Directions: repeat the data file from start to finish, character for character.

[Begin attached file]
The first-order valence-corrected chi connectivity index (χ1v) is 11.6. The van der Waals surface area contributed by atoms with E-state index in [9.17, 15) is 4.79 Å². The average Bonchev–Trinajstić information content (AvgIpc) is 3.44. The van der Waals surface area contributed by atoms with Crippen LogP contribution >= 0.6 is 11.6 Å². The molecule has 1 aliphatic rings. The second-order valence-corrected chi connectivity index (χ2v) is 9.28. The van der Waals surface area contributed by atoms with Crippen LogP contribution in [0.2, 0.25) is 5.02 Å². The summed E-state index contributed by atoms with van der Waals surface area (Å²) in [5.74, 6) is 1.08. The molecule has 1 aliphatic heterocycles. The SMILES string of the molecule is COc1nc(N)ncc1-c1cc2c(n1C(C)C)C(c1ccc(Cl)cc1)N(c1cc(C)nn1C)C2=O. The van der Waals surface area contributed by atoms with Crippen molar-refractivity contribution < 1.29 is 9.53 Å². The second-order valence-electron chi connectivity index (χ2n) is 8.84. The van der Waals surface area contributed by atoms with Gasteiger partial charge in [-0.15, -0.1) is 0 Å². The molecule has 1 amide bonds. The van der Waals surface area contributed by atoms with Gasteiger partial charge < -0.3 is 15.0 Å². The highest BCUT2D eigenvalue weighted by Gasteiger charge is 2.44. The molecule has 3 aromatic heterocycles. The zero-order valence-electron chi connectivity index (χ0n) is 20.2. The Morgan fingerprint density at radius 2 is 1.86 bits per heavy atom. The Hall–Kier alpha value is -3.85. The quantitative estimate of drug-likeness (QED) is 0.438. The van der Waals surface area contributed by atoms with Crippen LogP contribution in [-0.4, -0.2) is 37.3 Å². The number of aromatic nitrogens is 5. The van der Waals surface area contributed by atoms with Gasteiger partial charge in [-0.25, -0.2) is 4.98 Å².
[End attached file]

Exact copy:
The first-order valence-corrected chi connectivity index (χ1v) is 11.6. The van der Waals surface area contributed by atoms with E-state index in [9.17, 15) is 4.79 Å². The average Bonchev–Trinajstić information content (AvgIpc) is 3.44. The van der Waals surface area contributed by atoms with Crippen LogP contribution >= 0.6 is 11.6 Å². The molecule has 1 aliphatic rings. The second-order valence-corrected chi connectivity index (χ2v) is 9.28. The van der Waals surface area contributed by atoms with Crippen LogP contribution in [0.2, 0.25) is 5.02 Å². The summed E-state index contributed by atoms with van der Waals surface area (Å²) in [5.74, 6) is 1.08. The molecule has 1 aliphatic heterocycles. The SMILES string of the molecule is COc1nc(N)ncc1-c1cc2c(n1C(C)C)C(c1ccc(Cl)cc1)N(c1cc(C)nn1C)C2=O. The van der Waals surface area contributed by atoms with Crippen molar-refractivity contribution < 1.29 is 9.53 Å². The second-order valence-electron chi connectivity index (χ2n) is 8.84. The van der Waals surface area contributed by atoms with Gasteiger partial charge in [-0.15, -0.1) is 0 Å². The molecule has 1 amide bonds. The van der Waals surface area contributed by atoms with Gasteiger partial charge < -0.3 is 15.0 Å². The highest BCUT2D eigenvalue weighted by Gasteiger charge is 2.44. The molecule has 3 aromatic heterocycles. The zero-order valence-electron chi connectivity index (χ0n) is 20.2. The Morgan fingerprint density at radius 2 is 1.86 bits per heavy atom. The Hall–Kier alpha value is -3.85. The quantitative estimate of drug-likeness (QED) is 0.438. The van der Waals surface area contributed by atoms with Crippen LogP contribution in [-0.4, -0.2) is 37.3 Å². The number of aromatic nitrogens is 5. The van der Waals surface area contributed by atoms with Gasteiger partial charge in [-0.25, -0.2) is 4.98 Å².